The monthly meeting was a matter of meters.
The Columbus Light and Water Board of Directors heard two presentations during its regular meeting Thursday, both on the subject of the new water meters currently being installed. The $3.52 million project includes the installation of approximately 11,126 water meters throughout Columbus.
Board members voted to pay off the bulk of the remaining balance during the meeting. Roughly $75,000 in engineering and other fees will be carried into next month.
CL&W consultant and Neel-Schaffer engineer John Cunningham’s report shows there will be a cost overrun on the project of approximately $53,000, most of it attributed to adding more meters than originally planned.
Installation began in June, according to CL&W director Todd Gale.
“We have 279 meters left to install,” he said. “We hope to have those in by the end of January.”
CL&W has had roughly 10,900 of the new meters installed.
The other presentation came from Columbus businessman Ronnie Richardson, who came before the board to dispute billing irregularities he believes to be related to the new meters.
Richardson, who owns Richland Realty, said he noticed temporary spikes in water bills at several of his properties immediately after the new meters were installed.
“We were told they were leaks when (CL&W) came out to inspect the problem,” Richardson said. “But our maintenance people know how to check for leaks. I don’t believe the charges were because of leaks because after that first month, the bills went back to what they had been before.”
Richardson said his August bill — which reflects July usage — was a little more than $400 at his office location. He said the bill is normally around $36.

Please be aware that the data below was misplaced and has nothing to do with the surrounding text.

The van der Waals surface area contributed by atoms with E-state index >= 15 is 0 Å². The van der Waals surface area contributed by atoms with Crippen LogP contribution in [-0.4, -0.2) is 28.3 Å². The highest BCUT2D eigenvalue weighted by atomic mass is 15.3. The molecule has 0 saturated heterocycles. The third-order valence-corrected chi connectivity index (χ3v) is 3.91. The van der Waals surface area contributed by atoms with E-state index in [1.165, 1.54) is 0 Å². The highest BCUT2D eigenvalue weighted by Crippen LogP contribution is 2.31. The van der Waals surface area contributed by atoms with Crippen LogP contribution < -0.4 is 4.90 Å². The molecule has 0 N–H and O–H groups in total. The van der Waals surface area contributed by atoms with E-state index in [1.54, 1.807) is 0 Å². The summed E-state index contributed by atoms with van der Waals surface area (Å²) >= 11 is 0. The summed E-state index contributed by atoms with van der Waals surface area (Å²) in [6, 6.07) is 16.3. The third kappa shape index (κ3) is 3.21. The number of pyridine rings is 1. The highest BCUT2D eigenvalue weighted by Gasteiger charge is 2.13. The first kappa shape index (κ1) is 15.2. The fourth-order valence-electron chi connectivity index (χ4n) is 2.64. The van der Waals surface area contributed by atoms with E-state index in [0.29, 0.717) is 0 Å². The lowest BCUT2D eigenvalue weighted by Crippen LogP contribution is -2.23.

He also brought bills from his other properties, but board member Andrew Colom urged him to bring back a one-page summary of his complaint.
“We’re getting too much in the weeds here,” Colom told Richardson. “What I suggest is that you put your complaint down on a single page that focuses on the problem and come back to us next month. We’ll be happy to look at it.”
Gale said there are no formal procedures for settling disputes.
“Usually, the appeals process ends with me, but after talking to Mr. Richardson, it was obvious we just weren’t communicating, so I invited him to come before the board,” Gale said. “I felt like the board really needed to hear this, so I put him on the agenda”
Gale said he had received no other complaints about the new meters.
“Aside from having to have about 50 of the more than 1,000 meters we put in replaced because they were three-quarter inch when they should have be an inch, it’s gone pretty smoothly,” Gale said.
Slim Smith is a columnist and feature writer for The Dispatch. His email address is firstname.lastname@example.org.